WASHINGTON — A bipartisan group of lawmakers is urging the Consumer Financial Protection Bureau to change how it calculates title insurance fees as part of the new integrated mortgage disclosures.
Seventy-four members of Congress signed a letter to CFPB Director Richard Cordray arguing that consumers are receiving "incorrect" title insurance premium disclosures.
At issue is how the Truth-in-Lending Act/Real Estate Settlement Procedures Act integrated disclosures, or TRID, define title insurance fees. The rule does not allow for the calculation of what's known as the "simultaneous issue," the rate title insurance companies provide to consumers when they purchase a lender's and owner's title insurance policy at the same time. In many cases, the consumer receives a discount on such transactions but would not see that reflected on the mortgage disclosure form.
The CFPB's recent proposal asking for feedback on TRID "is a great opportunity to fix this issue and ensure that your new forms serve as a credible source of accurate information about the true costs of buying a home for consumers," the lawmakers said in the letter, which was signed by Reps. Dennis Ross, R-Fla., and Ed Perlmutter, D-Colo., among others.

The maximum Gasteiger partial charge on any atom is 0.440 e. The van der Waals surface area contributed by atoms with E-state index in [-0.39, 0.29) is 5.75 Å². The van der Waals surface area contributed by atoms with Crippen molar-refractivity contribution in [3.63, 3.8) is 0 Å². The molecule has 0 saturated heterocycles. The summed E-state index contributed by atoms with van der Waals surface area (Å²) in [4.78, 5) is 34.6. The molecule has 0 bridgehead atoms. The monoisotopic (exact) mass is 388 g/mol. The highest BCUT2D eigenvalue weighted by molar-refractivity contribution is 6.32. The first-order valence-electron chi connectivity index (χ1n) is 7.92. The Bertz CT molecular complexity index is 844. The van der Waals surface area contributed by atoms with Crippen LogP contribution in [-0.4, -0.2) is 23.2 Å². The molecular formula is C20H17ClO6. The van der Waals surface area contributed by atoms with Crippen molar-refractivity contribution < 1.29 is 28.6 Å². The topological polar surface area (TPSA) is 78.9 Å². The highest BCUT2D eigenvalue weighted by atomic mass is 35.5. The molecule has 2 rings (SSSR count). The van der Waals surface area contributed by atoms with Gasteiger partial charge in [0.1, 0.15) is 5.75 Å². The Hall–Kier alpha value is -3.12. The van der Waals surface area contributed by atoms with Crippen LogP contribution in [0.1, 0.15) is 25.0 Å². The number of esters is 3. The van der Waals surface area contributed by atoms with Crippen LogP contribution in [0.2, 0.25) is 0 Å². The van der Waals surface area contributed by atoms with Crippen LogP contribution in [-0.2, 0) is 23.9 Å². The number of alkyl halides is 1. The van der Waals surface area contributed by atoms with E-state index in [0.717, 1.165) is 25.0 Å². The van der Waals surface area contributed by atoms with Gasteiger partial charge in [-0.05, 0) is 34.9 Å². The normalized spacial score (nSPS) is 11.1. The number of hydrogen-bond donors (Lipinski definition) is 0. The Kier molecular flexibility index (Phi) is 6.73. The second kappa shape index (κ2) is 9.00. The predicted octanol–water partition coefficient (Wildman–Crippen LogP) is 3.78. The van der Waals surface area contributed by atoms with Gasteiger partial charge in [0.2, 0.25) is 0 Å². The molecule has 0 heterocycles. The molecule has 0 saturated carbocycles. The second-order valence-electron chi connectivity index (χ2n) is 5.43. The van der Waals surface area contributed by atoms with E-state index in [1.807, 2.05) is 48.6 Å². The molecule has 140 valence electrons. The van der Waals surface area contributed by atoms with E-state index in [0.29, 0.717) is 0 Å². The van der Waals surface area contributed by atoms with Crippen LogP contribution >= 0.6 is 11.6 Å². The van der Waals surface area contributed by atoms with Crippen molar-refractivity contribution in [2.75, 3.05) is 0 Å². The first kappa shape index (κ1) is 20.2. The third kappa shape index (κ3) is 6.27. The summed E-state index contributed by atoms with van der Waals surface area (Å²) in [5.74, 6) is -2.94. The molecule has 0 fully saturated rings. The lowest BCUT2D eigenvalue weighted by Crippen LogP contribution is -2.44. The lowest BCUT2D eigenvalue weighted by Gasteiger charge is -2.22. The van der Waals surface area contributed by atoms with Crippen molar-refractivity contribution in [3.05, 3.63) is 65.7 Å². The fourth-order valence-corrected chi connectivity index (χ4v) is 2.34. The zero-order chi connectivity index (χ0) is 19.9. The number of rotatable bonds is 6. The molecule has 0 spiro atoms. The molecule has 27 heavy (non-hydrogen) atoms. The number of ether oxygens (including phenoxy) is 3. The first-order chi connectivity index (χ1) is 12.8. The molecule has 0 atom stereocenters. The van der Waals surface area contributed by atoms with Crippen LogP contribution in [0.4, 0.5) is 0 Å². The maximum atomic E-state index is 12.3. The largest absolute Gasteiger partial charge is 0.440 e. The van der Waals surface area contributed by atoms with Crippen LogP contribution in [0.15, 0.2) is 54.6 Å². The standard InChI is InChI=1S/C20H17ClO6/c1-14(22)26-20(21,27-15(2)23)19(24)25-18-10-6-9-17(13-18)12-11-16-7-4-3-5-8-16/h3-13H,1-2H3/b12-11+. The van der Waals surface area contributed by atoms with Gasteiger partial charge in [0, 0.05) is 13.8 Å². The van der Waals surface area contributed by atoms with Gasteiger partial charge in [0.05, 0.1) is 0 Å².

The letter is being pushed by the American Land Title Association, which says the CFPB's calculation is confusing.
"We do not think that showing the consumer the actual number they will pay and putting a totally different number on the disclosure is accurate or fair to the homebuyer who already has questions about the transaction," said Wayne Stanley, a spokesman for the group.
The CFPB declined to comment on the title insurance issue. But the agency is working on a TRID mortgage disclosure rule that it expects to issue in July.
"We remain engaged with stakeholders on implementation of the 'know before you owe' mortgage disclosure rule and are conducting listening sessions with groups of stakeholders to gather additional insight into concerns," a spokesman said. "We look forward to receiving all comments on the matters discussed in the proposal once it has been issued."
Meanwhile, the ALTA has created a grassroots network of more than 12,000 title agents who are "prepared to send letters and emails to CFPB staff to let them know what they are seeing around closing tables across the country," Stanley said.